Human Rights Watch (HRW) has criticized the Philippine government for trying to dissuade…
During the last two and a half decades, I have been travelling to the Palais des Nations in Geneva to participate in human rights sessions, deliver interventions, and lobby states on human rights concerns.I would never have believed that I should see the UN session hall almost empty as it was during the 44th session of the UN Human Rights Council (UNHRC), which opened on 30th June 2020.Participation was online due to the COVID-19 pandemic.
The Republic of the Philippines, one of the founding members of the United Nations, was yet again subjected to international scrutiny at the outset of the 44th session.The UN High Commissioner of Human Rights said that according to her office’s report the Philippine situation is “near impunity.” This from the first female Chilean president, Michelle Bachelet, a woman who survived torture during the Pinochet dictatorship: she was referring to Philippine laws and policies directed at the drugs business and threats to national security, whose implementation has led to the killing of 248 human rights defenders - lawyers, journalists, trade unionists - between 2015 and 2019.
So loud and so clear was the call of the High Commissioner asking President Duterte to refrain from signing the Philippines’09 new Anti-Terrorism bill.She further offered the assistance of her office in reviewing this draft legislation.Yet barely a week after the start of the UNHRC session, the bill has already been signed into law, on 3 July 2020. This draconian law, which introduces warrantless arrests among other curtailments of fundamental freedoms, is vehemently opposed by civil society.The government of one of the first three states to sign the United Nations’ 1942 Declaration refused to listen.
The UNHRC is an inter-governmental body composed of 47 States responsible for advancing human rights. It replaced the UN Commission on Human Rights in 2006 as the watchdog of the member-states’ observance of human rights. The Philippines was one of the first states to support the UNHRC’s establishment and was one of its founding members.It periodically reapplies for continuing membership - but still has to prove itself worthy of its place in this august body.
At the 44th session, members of the European Union, part of the Western European and Other Groups, expressed profound concern about the direction of the Philippines, emphasizing the consequences for human rights of the Duterte administration’s “war on drugs” and censuring its failure to implement recommendations made during the Philippines’ Third Cycle of the Universal Periodic Review.
ASEAN on the other hand, and other members of the Asia and the Pacific Group, as well as some states in other regions such as Venezuela, Cuba and Belarus, expressed their unequivocal support for the Philippines, noting in particular its collaboration with the UNHRC, its robust NGO community and its efforts in reducing poverty.China conspicuously praised the Philippines’ progress in human rights.Like the Philippines, many of these states were reprehended for their negative human rights records during the Universal Periodic Review.Their interventions on the Philippines were informed by geographical groupings and their own interests rather than the real situation, while States with a record of protecting human rights are horrified by the Philippine government’s appalling human rights situation.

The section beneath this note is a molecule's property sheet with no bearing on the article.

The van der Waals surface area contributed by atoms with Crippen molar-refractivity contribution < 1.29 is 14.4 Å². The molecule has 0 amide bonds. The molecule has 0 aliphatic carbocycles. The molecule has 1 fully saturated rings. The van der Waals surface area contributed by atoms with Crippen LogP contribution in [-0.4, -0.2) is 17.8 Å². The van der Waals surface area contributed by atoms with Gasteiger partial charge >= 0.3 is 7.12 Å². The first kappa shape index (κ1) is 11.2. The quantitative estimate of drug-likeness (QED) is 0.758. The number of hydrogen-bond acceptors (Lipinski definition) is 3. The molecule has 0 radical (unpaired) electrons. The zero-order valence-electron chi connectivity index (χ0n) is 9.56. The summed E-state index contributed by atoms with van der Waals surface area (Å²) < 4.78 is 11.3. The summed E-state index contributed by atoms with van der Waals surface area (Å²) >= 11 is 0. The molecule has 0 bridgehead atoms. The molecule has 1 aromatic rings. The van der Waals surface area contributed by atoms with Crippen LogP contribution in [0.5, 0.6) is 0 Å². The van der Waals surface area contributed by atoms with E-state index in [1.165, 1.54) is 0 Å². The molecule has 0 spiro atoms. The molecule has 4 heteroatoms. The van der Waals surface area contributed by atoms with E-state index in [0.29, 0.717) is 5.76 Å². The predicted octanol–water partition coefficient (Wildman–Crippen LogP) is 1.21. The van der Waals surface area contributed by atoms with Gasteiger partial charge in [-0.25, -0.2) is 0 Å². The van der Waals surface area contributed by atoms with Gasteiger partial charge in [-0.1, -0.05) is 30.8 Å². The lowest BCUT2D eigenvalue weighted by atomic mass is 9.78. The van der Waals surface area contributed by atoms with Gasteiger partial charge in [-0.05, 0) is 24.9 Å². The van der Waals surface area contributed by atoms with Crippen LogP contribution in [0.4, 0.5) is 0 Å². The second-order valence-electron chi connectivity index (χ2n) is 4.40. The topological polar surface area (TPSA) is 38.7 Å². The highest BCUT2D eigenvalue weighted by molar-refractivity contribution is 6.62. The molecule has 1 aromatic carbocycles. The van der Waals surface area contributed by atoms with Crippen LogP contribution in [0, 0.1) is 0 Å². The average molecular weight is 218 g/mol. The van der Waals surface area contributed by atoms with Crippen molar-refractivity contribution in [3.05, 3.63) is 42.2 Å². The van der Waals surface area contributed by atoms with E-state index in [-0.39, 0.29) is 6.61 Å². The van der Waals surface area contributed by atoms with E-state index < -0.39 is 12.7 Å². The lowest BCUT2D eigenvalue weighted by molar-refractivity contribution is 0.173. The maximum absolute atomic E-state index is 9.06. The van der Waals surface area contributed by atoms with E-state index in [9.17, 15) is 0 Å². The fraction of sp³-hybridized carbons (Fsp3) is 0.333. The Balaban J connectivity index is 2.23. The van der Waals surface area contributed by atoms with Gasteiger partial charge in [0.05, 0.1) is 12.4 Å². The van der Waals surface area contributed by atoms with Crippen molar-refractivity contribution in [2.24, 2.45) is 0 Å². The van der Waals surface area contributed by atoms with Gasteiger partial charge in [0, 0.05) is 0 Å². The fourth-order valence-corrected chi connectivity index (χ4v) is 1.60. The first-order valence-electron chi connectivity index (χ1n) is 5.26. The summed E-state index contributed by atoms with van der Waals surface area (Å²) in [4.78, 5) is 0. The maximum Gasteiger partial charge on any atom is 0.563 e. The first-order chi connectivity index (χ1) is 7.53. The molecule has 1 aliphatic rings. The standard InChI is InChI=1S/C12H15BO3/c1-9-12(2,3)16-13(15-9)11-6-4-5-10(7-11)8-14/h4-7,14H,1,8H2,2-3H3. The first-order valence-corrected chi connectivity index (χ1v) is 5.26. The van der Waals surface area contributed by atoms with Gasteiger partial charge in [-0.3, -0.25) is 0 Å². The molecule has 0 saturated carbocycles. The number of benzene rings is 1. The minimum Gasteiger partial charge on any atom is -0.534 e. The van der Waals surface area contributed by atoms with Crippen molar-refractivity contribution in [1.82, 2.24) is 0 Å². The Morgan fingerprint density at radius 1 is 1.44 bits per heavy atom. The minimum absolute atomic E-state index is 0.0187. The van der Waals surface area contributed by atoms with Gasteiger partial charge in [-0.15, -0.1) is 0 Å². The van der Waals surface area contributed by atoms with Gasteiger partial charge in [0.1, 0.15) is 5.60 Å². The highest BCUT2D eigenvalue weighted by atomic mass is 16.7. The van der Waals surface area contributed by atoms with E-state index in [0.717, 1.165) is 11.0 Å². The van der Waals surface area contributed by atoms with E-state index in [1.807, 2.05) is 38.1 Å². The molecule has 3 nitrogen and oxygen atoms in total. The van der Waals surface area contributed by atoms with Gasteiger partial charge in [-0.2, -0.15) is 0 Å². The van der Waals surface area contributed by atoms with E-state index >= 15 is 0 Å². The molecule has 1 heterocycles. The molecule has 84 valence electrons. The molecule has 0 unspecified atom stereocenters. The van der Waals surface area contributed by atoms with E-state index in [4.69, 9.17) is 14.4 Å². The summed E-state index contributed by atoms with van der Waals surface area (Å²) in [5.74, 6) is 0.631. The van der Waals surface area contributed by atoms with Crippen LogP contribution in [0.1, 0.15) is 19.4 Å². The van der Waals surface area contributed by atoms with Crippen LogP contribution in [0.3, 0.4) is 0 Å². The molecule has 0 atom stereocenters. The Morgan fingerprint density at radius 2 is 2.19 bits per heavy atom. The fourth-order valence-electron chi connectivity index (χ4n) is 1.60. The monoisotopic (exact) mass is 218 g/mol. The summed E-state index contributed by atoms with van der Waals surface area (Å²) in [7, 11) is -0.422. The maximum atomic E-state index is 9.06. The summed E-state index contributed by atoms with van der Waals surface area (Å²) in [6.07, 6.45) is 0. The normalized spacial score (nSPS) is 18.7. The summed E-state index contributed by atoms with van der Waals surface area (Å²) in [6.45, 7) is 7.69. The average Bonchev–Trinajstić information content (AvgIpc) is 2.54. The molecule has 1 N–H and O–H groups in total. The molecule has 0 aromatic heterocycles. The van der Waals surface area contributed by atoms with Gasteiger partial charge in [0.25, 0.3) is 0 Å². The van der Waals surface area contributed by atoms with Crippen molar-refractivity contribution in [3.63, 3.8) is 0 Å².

Philippine non-government organizations (NGOs) condemned their country’s withdrawal from the International Criminal Court; the arrest and detention of Maria Ressa; the endless implementation of extrajudicial executions; the shutdown of the largest television network, ABS-CBN; continuing enforced disappearances and torture; the red-tagging of Sister Mary John Mananzan OSB and of a number of NGOs; the shoot-to-kill order against COVID-19 lockdown violators; and the then-imminent enactment of what is now the 2020 Anti-Terror Law.
Towing President Duterte’s line, Justice Secretary Menardo Guevarra responded that transparency and constructive cooperation characterized the country’s engagement with the UN, while the Philippine Commission on Human Rights, which Duterte tried to eliminate in 2018 by giving it a budget of PhP 1,000 ($20), asserted the vital importance of accountability.Commissioner Karen Dumpit said that the past failure to protect human rights had directly led to the current climate of impunity, and there was an obligation on the Government to pursue social justice and uphold human rights.
The Philippines prides itself as a founding member of the community of nations, though to become a model of human rights promotion and defense remains a distant hope. The UN, as a non-prosecutory body, powerfully sanctions States through international shame.
Shame is such a lonely word.
*Mary Aileen D. Bacalso is former secretary-general of the Asian Federation Against Involuntary Disappearances.For her work against enforced disappearances, the Argentinian Government conferred on her the Emilio F. Mignone International Human Rights Prize in 2013, and she was awarded the 2019 Franco-German Ministerial Prize for Human Rights and the Rule of Law.